Gossip is a sort of smoke that comes from the dirty tobacco pipes of those who diffuse it; it proves nothing but the bad taste of the smoker.—George Eliot, 1876
Mme de Langeais sent her carriage and liveried servants to wait at the Marquis de Montriveau’s door from eight o’clock in the morning till three in the afternoon. Armand lived on the rue de Tournon, a few steps away from the Chamber of Peers, and that very day the House was sitting; but long before the peers returned to their palaces, several people had recognized the duchess’ carriage and liveries.
In a moment the news was spread with telegraphic speed through all the coteries in the Faubourg Saint-Germain; it reached the Tuileries and the Élysée Bourbon; it was the sensation of the day, the matter of all the talk from noon till night. Almost everywhere the women denied the facts, but in such a manner that the report was confirmed; the men one and all believed it and manifested a most indulgent interest in Mme de Langeais.
While the chateau, the faubourg, and the Chaussee d’Antin were discussing the shipwreck of aristocratic virtue; while excited young men rushed about on horseback to make sure that the carriage was standing in the rue de Tournon, and the duchess in consequence was beyond a doubt in M. de Montriveau’s rooms, Mme de Langeais, with heavy throbbing pulses, was lying hidden away in her boudoir. The elder members of Mme de Langeais’ family were engaged in calling upon one another, arranging to read her a homily and to hold a consultation as to the best way of putting a stop to the scandal.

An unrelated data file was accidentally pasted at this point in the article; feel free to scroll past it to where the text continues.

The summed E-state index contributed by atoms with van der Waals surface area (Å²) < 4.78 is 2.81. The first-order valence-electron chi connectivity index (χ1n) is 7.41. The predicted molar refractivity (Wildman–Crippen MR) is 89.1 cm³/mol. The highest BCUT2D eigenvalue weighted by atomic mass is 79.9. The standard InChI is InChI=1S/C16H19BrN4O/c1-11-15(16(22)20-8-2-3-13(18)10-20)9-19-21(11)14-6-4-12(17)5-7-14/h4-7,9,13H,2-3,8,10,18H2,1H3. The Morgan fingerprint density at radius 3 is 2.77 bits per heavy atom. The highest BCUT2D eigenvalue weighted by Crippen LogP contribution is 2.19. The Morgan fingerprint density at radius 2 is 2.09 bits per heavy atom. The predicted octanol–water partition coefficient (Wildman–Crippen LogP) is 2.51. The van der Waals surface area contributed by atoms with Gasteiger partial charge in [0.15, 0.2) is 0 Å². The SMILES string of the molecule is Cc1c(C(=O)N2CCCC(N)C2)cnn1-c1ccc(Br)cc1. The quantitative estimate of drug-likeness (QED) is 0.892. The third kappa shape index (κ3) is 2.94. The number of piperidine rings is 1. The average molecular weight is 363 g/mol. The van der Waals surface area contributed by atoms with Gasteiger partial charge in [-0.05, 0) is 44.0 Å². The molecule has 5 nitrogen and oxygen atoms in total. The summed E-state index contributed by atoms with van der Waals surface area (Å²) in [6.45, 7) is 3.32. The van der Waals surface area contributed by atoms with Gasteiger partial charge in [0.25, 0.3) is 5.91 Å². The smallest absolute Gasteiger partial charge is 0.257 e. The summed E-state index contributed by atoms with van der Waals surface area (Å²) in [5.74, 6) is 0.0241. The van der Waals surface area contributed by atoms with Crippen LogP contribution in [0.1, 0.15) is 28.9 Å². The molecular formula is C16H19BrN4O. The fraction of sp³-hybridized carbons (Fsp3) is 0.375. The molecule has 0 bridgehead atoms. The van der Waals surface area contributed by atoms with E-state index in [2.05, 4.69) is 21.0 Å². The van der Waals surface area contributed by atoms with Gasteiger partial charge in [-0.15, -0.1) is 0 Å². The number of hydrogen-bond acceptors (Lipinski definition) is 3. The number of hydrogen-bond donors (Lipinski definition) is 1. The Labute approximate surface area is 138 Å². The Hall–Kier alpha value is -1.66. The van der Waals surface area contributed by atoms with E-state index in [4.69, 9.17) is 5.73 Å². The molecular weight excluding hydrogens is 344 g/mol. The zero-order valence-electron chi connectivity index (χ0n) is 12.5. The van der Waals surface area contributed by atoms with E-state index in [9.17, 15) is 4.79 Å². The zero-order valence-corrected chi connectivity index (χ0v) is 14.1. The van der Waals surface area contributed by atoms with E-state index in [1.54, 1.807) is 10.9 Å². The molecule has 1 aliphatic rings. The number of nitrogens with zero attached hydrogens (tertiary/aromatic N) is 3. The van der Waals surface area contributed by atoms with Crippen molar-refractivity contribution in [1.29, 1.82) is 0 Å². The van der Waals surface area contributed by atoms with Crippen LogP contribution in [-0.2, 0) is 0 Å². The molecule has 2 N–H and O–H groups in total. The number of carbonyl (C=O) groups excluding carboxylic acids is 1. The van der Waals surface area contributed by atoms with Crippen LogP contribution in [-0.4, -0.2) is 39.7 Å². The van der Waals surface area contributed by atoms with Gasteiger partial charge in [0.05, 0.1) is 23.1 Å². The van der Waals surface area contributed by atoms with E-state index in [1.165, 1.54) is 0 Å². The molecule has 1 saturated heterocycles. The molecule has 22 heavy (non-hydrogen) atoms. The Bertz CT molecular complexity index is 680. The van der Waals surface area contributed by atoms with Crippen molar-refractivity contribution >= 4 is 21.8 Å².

At three o’clock, therefore, M. le Duc de Navarreins, the Vidame de Pamiers, the old Princesse de Blamont-Chauvry, and the Duc de Grandlieu were assembled in Mme la Duchesse de Langeais’ drawing room. To them, as to all curious inquirers, the servants said that their mistress was not at home; the duchess had made no exceptions to her orders.
“I still refuse to believe that she can have gone to M. de Montriveau,” said the Duc de Navarreins.
“Bah!” returned the princess.
“What is to be done?” asked the duke.
“If my dear niece is wise,” said the princess, “she will go to court this evening. Fortunately, today is Monday, and reception day—and you must see that we all rally around her and give the lie to this absurd rumor. There are hundreds of ways of explaining things. And if the Marquis de Montriveau is a gentleman, he will come to our assistance. We will bring these children to listen to reason—”
Just at that moment the duchess came out of her boudoir. She had recognized her aunt’s voice and heard the name of Montriveau. She was still in her loose morning gown; and even as she came in, M. de Grandlieu, looking carelessly out of the window, saw his niece’s carriage driving back along the street. The duke took his daughter’s face in both hands and kissed her on the forehead.
“So, dear girl,” he said, “you do not know what is going on?”
“Has anything extraordinary happened, father dear?”
“Why, all Paris believes that you are with M. de Montriveau.”